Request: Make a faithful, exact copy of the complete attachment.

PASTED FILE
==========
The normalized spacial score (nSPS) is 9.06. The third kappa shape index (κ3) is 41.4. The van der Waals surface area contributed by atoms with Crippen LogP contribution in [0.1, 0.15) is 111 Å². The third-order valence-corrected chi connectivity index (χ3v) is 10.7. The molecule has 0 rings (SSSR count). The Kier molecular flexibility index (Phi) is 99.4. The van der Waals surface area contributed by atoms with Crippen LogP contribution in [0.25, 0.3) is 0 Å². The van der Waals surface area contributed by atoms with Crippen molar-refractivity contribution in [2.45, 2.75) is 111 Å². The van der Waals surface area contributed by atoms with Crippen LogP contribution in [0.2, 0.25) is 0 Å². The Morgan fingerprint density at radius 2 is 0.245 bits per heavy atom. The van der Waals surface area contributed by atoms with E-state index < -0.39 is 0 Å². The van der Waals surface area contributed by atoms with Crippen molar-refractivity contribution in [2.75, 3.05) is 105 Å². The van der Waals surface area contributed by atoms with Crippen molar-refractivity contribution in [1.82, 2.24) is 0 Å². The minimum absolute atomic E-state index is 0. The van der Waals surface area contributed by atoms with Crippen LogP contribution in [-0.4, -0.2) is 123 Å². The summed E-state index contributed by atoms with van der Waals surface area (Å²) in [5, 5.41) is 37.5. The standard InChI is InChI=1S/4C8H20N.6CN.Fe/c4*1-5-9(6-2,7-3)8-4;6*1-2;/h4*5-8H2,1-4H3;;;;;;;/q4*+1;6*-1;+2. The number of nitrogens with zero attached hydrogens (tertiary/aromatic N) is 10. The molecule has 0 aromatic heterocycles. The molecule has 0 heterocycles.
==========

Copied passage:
The normalized spacial score (nSPS) is 9.06. The third kappa shape index (κ3) is 41.4. The van der Waals surface area contributed by atoms with Crippen LogP contribution in [0.1, 0.15) is 111 Å². The third-order valence-corrected chi connectivity index (χ3v) is 10.7. The molecule has 0 rings (SSSR count). The Kier molecular flexibility index (Phi) is 99.4. The van der Waals surface area contributed by atoms with Crippen LogP contribution in [0.25, 0.3) is 0 Å². The van der Waals surface area contributed by atoms with Crippen molar-refractivity contribution in [2.45, 2.75) is 111 Å². The van der Waals surface area contributed by atoms with Crippen LogP contribution in [0.2, 0.25) is 0 Å². The Morgan fingerprint density at radius 2 is 0.245 bits per heavy atom. The van der Waals surface area contributed by atoms with E-state index < -0.39 is 0 Å². The van der Waals surface area contributed by atoms with Crippen molar-refractivity contribution in [2.75, 3.05) is 105 Å². The van der Waals surface area contributed by atoms with Crippen molar-refractivity contribution in [1.82, 2.24) is 0 Å². The minimum absolute atomic E-state index is 0. The van der Waals surface area contributed by atoms with Crippen LogP contribution in [-0.4, -0.2) is 123 Å². The summed E-state index contributed by atoms with van der Waals surface area (Å²) in [5, 5.41) is 37.5. The standard InChI is InChI=1S/4C8H20N.6CN.Fe/c4*1-5-9(6-2,7-3)8-4;6*1-2;/h4*5-8H2,1-4H3;;;;;;;/q4*+1;6*-1;+2. The number of nitrogens with zero attached hydrogens (tertiary/aromatic N) is 10. The molecule has 0 aromatic heterocycles. The molecule has 0 heterocycles.